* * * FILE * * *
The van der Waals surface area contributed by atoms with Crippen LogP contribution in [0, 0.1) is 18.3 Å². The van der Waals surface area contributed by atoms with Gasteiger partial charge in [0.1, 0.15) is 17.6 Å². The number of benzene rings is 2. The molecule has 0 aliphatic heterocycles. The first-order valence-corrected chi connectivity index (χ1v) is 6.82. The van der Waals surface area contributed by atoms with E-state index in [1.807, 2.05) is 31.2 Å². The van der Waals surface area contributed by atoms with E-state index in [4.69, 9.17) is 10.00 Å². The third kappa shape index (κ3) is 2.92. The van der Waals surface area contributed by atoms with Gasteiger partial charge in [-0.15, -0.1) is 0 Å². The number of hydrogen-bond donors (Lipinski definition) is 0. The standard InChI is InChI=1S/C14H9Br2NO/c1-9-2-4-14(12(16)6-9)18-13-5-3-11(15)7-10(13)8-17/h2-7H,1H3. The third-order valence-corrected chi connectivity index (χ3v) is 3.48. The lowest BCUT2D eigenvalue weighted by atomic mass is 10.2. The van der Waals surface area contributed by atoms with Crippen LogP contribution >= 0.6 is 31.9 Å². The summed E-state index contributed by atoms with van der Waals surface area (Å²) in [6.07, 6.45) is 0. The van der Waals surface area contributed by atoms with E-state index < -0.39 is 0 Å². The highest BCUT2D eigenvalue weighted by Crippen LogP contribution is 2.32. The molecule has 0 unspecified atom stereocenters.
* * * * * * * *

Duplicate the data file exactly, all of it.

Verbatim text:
The van der Waals surface area contributed by atoms with Crippen LogP contribution in [0, 0.1) is 18.3 Å². The van der Waals surface area contributed by atoms with Gasteiger partial charge in [0.1, 0.15) is 17.6 Å². The number of benzene rings is 2. The molecule has 0 aliphatic heterocycles. The first-order valence-corrected chi connectivity index (χ1v) is 6.82. The van der Waals surface area contributed by atoms with E-state index in [1.807, 2.05) is 31.2 Å². The van der Waals surface area contributed by atoms with E-state index in [4.69, 9.17) is 10.00 Å². The third kappa shape index (κ3) is 2.92. The van der Waals surface area contributed by atoms with Gasteiger partial charge in [-0.15, -0.1) is 0 Å². The number of hydrogen-bond donors (Lipinski definition) is 0. The standard InChI is InChI=1S/C14H9Br2NO/c1-9-2-4-14(12(16)6-9)18-13-5-3-11(15)7-10(13)8-17/h2-7H,1H3. The third-order valence-corrected chi connectivity index (χ3v) is 3.48. The lowest BCUT2D eigenvalue weighted by atomic mass is 10.2. The van der Waals surface area contributed by atoms with Crippen LogP contribution >= 0.6 is 31.9 Å². The summed E-state index contributed by atoms with van der Waals surface area (Å²) in [6.07, 6.45) is 0. The van der Waals surface area contributed by atoms with E-state index < -0.39 is 0 Å². The highest BCUT2D eigenvalue weighted by Crippen LogP contribution is 2.32. The molecule has 0 unspecified atom stereocenters.